Colin Cox of Manchester City Council has been studying the relationship between food and public health and believes that the food system needs to change.  The narrow view, he says, is that if we eat better then we'll live longer and healthier lives - and be less of a drain on the public purse.  But this view puts the onus on the individual to behave differently.  A broader view is that the existing food system is failing and is unsustainable - economically, socially and environmentally.  What we need to do is rethink our relationship with food and create an urban food cycle, in which food is produced, processed, consumed and disposed of within urban areas.  This he explains is the view taken by Manchester City Council's Food and Health Strategy, which he co-authored, and which informs the Food Futures Programme, of which he is a Director. 

Cox’s broad perspective on the food system is generally shared by Vincent Walsh, founder of the Biospheric Foundation and Director of the Biospheric Project, an experimental urban farm located in and around a three-storey, former warehouse in Blackfriars, Salford.  Walsh agrees that we need to rethink our relationship with food, but says that the problem is one of resilience, not sustainability. Natural food systems are, he says, complex, and if we want to create resilient food systems we need to work with that complexity, not against it, by developing  complex biospheric models, by positioning those models economically and socially and, moreover, by re-thinking our cities, so that they also work with complexity not against it.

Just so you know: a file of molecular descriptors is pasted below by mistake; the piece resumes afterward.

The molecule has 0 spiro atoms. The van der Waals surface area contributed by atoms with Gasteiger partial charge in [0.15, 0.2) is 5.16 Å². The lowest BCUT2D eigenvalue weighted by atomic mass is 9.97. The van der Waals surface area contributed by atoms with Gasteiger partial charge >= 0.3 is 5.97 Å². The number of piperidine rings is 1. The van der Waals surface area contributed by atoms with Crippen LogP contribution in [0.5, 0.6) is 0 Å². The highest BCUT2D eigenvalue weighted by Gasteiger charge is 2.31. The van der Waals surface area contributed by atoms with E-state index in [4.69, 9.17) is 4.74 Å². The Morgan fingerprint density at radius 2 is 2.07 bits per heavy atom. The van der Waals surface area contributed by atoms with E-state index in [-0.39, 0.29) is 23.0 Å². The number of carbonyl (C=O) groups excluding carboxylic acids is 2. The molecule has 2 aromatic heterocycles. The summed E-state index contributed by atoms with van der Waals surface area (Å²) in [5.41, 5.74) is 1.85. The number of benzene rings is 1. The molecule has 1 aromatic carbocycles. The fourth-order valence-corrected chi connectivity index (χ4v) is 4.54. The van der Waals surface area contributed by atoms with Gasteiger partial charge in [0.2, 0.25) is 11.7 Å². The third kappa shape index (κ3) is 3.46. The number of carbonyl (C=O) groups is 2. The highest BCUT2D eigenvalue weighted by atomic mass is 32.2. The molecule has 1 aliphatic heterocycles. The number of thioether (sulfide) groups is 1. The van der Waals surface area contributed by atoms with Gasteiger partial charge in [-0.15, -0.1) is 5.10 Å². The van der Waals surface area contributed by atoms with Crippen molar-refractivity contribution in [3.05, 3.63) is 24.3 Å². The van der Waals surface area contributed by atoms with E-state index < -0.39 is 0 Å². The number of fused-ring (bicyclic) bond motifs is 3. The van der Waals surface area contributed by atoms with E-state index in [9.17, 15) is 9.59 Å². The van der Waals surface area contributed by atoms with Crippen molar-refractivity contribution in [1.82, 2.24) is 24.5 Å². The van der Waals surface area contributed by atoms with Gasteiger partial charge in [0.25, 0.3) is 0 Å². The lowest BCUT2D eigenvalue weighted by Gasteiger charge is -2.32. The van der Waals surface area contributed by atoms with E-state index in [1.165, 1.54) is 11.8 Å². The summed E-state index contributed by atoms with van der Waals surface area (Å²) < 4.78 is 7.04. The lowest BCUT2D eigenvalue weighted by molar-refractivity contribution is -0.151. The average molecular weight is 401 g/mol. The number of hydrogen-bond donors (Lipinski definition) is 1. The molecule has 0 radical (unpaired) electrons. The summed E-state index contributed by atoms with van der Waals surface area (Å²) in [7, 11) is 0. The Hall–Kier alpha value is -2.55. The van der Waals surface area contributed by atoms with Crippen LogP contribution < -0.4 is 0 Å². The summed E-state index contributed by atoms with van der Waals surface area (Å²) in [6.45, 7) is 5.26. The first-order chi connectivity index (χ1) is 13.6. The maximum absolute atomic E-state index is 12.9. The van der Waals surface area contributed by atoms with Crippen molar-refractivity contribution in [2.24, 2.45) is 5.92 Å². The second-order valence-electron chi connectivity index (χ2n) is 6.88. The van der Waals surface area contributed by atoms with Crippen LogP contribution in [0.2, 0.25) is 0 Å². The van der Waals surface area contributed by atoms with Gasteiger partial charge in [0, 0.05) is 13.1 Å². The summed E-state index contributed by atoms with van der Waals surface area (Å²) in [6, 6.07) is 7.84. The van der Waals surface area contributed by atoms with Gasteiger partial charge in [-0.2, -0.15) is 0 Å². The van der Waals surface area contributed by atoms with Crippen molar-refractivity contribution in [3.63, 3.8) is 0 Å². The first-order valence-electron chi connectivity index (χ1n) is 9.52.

Another problem with the current food system is the degree of market power enjoyed by the big four supermarkets.  According to Andrew Bowman, a Research Associate at CRESC, Tesco, Sainsbury’s, ASDA and Morrisons account for about 10% of total household spend in the UK and control key sectors of the economy, including agriculture and, less obviously, the manufacture of machinery for meat processing and other activities.  This, he says, has been bad for local economies and bad for the economy in general – “they’ve wrecked their supply-chains”.  In his view, they could do things differently for the benefit of local economics and their supply-chains and still be better off.  Citing Northern Europe and Morrisons, he explains that supermarkets can make money out of a supply-chain that is vertically integrated, rather than fragmented and benefit many other parties.  Suppliers would be able to plan for the long-term, invest in technology and use their capacity to the full,  employees would receive higher wages, consumers would benefit from price cuts and, by exercising greater control over the external effects of their supply-chain, the supermarkets could create positive external benefits for the wider economy, society and environment.